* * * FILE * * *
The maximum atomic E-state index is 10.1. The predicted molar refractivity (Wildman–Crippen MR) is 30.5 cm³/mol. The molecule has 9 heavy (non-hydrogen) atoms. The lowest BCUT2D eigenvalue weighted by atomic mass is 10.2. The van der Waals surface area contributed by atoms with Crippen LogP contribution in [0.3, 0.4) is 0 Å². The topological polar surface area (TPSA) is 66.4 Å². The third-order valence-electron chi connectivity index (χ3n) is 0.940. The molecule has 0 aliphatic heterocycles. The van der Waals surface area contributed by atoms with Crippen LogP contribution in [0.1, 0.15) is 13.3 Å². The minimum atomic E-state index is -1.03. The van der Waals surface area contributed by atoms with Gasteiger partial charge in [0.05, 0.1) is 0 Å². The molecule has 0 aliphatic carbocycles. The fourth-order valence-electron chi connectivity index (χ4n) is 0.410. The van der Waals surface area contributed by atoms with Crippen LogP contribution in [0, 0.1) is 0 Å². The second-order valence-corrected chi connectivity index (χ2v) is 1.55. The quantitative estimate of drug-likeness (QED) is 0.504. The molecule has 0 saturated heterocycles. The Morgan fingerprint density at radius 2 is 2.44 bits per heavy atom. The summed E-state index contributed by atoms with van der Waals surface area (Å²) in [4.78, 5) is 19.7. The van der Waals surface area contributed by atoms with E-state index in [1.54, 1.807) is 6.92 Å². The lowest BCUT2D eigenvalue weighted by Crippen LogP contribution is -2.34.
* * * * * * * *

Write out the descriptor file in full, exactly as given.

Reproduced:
The maximum atomic E-state index is 10.1. The predicted molar refractivity (Wildman–Crippen MR) is 30.5 cm³/mol. The molecule has 9 heavy (non-hydrogen) atoms. The lowest BCUT2D eigenvalue weighted by atomic mass is 10.2. The van der Waals surface area contributed by atoms with Crippen LogP contribution in [0.3, 0.4) is 0 Å². The topological polar surface area (TPSA) is 66.4 Å². The third-order valence-electron chi connectivity index (χ3n) is 0.940. The molecule has 0 aliphatic heterocycles. The van der Waals surface area contributed by atoms with Crippen LogP contribution in [0.1, 0.15) is 13.3 Å². The minimum atomic E-state index is -1.03. The van der Waals surface area contributed by atoms with Gasteiger partial charge in [0.05, 0.1) is 0 Å². The molecule has 0 aliphatic carbocycles. The fourth-order valence-electron chi connectivity index (χ4n) is 0.410. The van der Waals surface area contributed by atoms with Crippen LogP contribution in [0, 0.1) is 0 Å². The second-order valence-corrected chi connectivity index (χ2v) is 1.55. The quantitative estimate of drug-likeness (QED) is 0.504. The molecule has 0 saturated heterocycles. The Morgan fingerprint density at radius 2 is 2.44 bits per heavy atom. The summed E-state index contributed by atoms with van der Waals surface area (Å²) in [4.78, 5) is 19.7. The van der Waals surface area contributed by atoms with E-state index in [1.54, 1.807) is 6.92 Å². The lowest BCUT2D eigenvalue weighted by Crippen LogP contribution is -2.34.